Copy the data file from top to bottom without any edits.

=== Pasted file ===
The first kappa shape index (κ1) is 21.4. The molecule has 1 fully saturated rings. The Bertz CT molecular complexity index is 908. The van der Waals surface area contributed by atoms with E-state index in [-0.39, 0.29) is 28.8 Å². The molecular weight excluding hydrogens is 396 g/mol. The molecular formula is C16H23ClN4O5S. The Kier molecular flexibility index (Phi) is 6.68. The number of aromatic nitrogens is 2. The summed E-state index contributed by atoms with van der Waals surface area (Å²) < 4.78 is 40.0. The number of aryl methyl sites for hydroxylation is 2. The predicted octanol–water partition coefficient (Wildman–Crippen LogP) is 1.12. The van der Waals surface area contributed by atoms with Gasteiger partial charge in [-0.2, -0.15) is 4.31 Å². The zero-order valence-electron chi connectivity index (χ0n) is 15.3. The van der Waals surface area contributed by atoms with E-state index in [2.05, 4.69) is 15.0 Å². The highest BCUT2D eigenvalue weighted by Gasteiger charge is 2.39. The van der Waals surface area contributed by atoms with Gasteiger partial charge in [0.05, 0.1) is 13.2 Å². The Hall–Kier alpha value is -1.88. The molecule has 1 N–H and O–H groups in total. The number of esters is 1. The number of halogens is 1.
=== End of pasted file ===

The first kappa shape index (κ1) is 21.4. The molecule has 1 fully saturated rings. The Bertz CT molecular complexity index is 908. The van der Waals surface area contributed by atoms with E-state index in [-0.39, 0.29) is 28.8 Å². The molecular weight excluding hydrogens is 396 g/mol. The molecular formula is C16H23ClN4O5S. The Kier molecular flexibility index (Phi) is 6.68. The number of aromatic nitrogens is 2. The summed E-state index contributed by atoms with van der Waals surface area (Å²) < 4.78 is 40.0. The number of aryl methyl sites for hydroxylation is 2. The predicted octanol–water partition coefficient (Wildman–Crippen LogP) is 1.12. The van der Waals surface area contributed by atoms with Gasteiger partial charge in [-0.2, -0.15) is 4.31 Å². The zero-order valence-electron chi connectivity index (χ0n) is 15.3. The van der Waals surface area contributed by atoms with E-state index in [2.05, 4.69) is 15.0 Å². The highest BCUT2D eigenvalue weighted by Gasteiger charge is 2.39. The van der Waals surface area contributed by atoms with Gasteiger partial charge in [0.05, 0.1) is 13.2 Å². The Hall–Kier alpha value is -1.88. The molecule has 1 N–H and O–H groups in total. The number of esters is 1. The number of halogens is 1.